Honeywell 5800MICRA: L5200 Programming
Honeywell 5800MICRA: http://alrm.gd/honeywell-5800micra Honeywell L5200: http://alrm.gd/honeywell-l5200 Get Monitored! http://alrm.gd/get-monitored The ...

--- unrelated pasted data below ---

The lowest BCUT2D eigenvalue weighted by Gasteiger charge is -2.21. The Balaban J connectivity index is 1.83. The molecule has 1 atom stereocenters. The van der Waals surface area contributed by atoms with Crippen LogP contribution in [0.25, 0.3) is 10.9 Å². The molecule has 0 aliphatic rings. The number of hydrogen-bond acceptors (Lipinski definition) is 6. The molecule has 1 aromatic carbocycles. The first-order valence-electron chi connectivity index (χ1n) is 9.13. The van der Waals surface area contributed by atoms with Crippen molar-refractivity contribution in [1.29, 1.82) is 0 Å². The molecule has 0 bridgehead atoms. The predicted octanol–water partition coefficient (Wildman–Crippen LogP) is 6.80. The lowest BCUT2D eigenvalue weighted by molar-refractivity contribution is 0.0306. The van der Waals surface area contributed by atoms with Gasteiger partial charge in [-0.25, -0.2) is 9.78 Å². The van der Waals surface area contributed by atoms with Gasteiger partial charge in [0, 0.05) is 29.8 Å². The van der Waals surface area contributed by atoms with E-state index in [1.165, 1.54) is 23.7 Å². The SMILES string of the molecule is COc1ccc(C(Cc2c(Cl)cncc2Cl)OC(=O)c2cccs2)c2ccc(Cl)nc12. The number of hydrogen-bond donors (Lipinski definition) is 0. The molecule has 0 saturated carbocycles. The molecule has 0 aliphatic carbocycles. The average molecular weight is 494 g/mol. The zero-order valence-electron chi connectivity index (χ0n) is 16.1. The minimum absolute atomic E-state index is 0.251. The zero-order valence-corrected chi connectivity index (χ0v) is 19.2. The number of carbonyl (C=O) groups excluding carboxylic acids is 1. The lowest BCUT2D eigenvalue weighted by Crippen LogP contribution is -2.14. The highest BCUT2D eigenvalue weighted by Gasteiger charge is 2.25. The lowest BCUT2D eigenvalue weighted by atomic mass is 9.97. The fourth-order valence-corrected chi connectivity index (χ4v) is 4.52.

Hi DIY-ers. Sterling with AlarmGrid here. Today we're going to show you how to program a Honeywell 5800MICRA Wireless Recessed Transmitter. This 5800MICRA can be used both in a window or a door. It says that it's designed for the vinyl windows just because it's got a very thin depth, so you don't have to drill very far when you're installing in to your window frame or your door frame, but it doesn't mean it can't be used in a door. This unit consists of three pieces. You have your contact, you have your circuit board, your battery connector, and then this red length here is your antenna, it's your wireless antenna for the device. It's got a little end cap here so that once the battery is installed it holds it into place. And then it has the corresponding magnet which, when the door or the window is closed, would be in line with the contact, keeping the zone happy and the sensor ready to go. And as soon as the door opens, it would activate the zone. If the system is disarmed, that would trigger a fault indication for whichever zone is programmed, and if the system is armed, obviously that would be a full alarm. So, before we go ahead and program the sensor, we need to use the included battery, which is a Panasonic CR1620, it's a little coin cell three volt lithium battery, and it installs inside the sensor. So, pull back the end cap and you can see there's a plus or positive indication on this contact here, and all you do is you, battery facing up, positive up, you slide it into place. There's no snapping into place. If you continue to slide, it'll come out the left side, so just keep it nice and centered in the middle and then you slide down your end cap and snap it into place so that the battery won't fall out, you know, if the door is getting slammed, or the window is getting slammed. This piece would get drilled and inserted into the frame, not into the moving door or window, into the frame, and then this magnet can either just affix to the moving door or window. Let's say it's a window that slides up, you would mount that into the bottom edge of the window, this would go down in the frame, when the window opens it faults, when it comes down in line, it's back to ready. Same idea on a door frame, you would have this piece opposite side to the hinge, and then this magnet would go on the door. You may have to inlay this into the door so it sits flush in the door and doesn't keep the door from closing. But this type of sensor is great for when you want to recess the contact so you will not see it when the door is closed. Obviously a surface mount contact that goes on the outside of the door or the window would be a little bit easier installation, but then you see the contact when you're in the house. So when decor is important, the recessed contacts are a good option. We have the 5818MNL, as a recessed door and a window, and then we have the 5800MICRA door and window sensor. So, now that we know how the unit works, we can show you how to program it. First thing we do always is from the home screen, is we hit security, followed by more and tools. 4112 is our default installer code. We hit program and now we're in the system programming screen. Oops. System programming indicated by the system programming horizontal bar up at the top. To program our sensor, we go into zones and we scroll down until we get the next available zone indicated by the word new. New just means it's an open zone ready to take some programming. So, we go to zone 12 and we hit edit. Now we're in the zone 12 programming page, and we're ready to enroll this sensor. Just like with all Honeywell 5800 series sensors, there is a serial number indicated on the sticker for the device. You can see it says alpha 0488468. Ignoring the A for alpha, the seven digit serial number is what you would use to enroll this sensor to the panel, and what we can do is either type it in, or as we've shown you on most of our programming videos it's easier to just auto enroll the sensor by activating it three times. Now, on this 5800MICRA, you can see that this is an oval shape, the magnet is also an oval shape. Typically, with your door and window contacts, as long as the magnet is in line with the sensor, you're good to go. What's important on the surface mounts is that you're putting the magnet on the correct side where the read switch is. With this device, the read switch is actually going horizontal in line with these indicators on the device, and therefore, you just want to make sure that when you fix these to the door and the frame that you're not mismatching. You want the oval to be horizontal together, instead of one being vertical and one being horizontal, because then you won't get accurate faulting and restoring of the zone. So now that we have them in line, they're both the horizontal oval location, we just bring them together, that would be the door closed, and to activate the sensor, we would open our door. There's activation number one, the sensor's pulled away from the magnet and we hear the panel beep. We close the door again, and then we open. Now we get the double beep, along with the serial number, which we can see matches the serial number on the device. We get the loop number one, which is the accurate loop number when programming this sensor. So if you're going to type it in, you would always want to make sure we're selecting loop number one. With the auto enrollment process, another advantage of auto enrolling is that it auto-detects the proper loop, so you really can't make a mistake in that case. Finally, we close the door and reopen it a third time and now, the sensor, all of the settings that we just selected, are input onto the zone programming page. We have the serial number and the loop number, and we're ready to set up the rest of the parameters for this particular sensor. So we choose next device type, and you have some options preselected by Honeywell in here, and you would choose door or window. In this case, we're going to put it in a window, so we select window. We're going to put it in our living room, so instead of just having it say zone 12 window and having to remember that's the living room window, we can go into zone descriptor one... Alarm: Laundry. Sterling: ...hit L for the L words, oops, clear that out. Alarm: Laundry. Library. Sterling: Hit I. Now we go to the LI words, and then V. Alarm: Living. Sterling: Now we have living. We could be done there, but one more down arrow... Alarm: Living room. Sterling: ...will take you to the next available word in the LIV section, and living room is how we want it to read out. So living room window is what would be displayed and spoken when this device is activated. We have perimeter response type, and perimeter means instant alarm. If the system is armed and the window is opened, the alarm goes off right away, no delay. There may be times where you want a delay on a window, but I would say 90 percent or more of the time when you're setting up a window, you want perimeter response type, so we're going to leave that perimeter selected. And the last three questions we look at is alarm report yes or no. In this case, our system is monitored, and when this zone is activated we want the full siren to go off and we want the signal to send through to the central station. So that means alarm report yes. Chime is disabled, so if the window opened, the panel would fault, but it wouldn't beep at you or speak the word of the zone. In this case, we like that feature, we want it to chime, so if we highlight it, or select it, it will scroll through. There are numerous chime tones that you can choose, so you can kind of scroll through and choose whichever one you like best. We're going to leave it on the standard chime, which is beep beep beep, and we're good there. And then finally, supervision. Any sensor that's set to be supervised, the panel will check every 12 hours and see if it sees the device. If the device says I'm here and the panel gets that back, the panel's happy and it moves on to the next zone. Any zone that is not seen during that supervision check, you would get a trouble on the particular zone, and you would know that you either have a range issue or an interference issue or somehow the sensor's been damaged so that the panel's not seeing it any more. So we always want to have it supervised so you would know in advance if you ever had a problem with your sensor. So, now that we have all our selections as we would like them, we save it to lock it in. If we just hit the back arrow, we would have lost all that work. So, saving it locks it into zone 12. We can always jump back into zone 12 by clicking edit again, but in this case we're good to go. So we exit to the home screen and always before we install our sensor, we want to make sure that the programming we just did works. So, again, we put the magnet in line with the device, simulating the door being closed, and when we open the door... Alarm: Living room window. Sterling: ...you can see that two things have happened. It displays not ready to arm, we have lost our ability to arm away or arm stay. That's so that you don't accidentally arm the system with a door or a window left wide open, and beyond that, we have this visual indicator of which particular zone was activated. So fault number 12, or fault on zone 12, living room window, is what's displayed and then we can see visually that, okay, we have to go close our window before we arm our system. Beyond that, you heard that when it first opened, the panel actually spoke the name of the zone. Alarm: Living room window. Sterling: That speaking of the name of the zone is because we have voice and chime selected to be on. All right, so if you had those off, it might not speak, you might have just heard the beep beep beep or if you didn't even have chime on, nothing would have happened. But in that case, we've accurately programmed our 5800MICRA Wireless Recessed Transmitter and we know that it works. So we hope that will be helpful for you when you're programming your 5800MICRA sensor, and make sure to subscribe to our channel, and if you have any questions on programming your 5800MICRA, or using your LYNX Touch L5200 system, please email us email@example.com.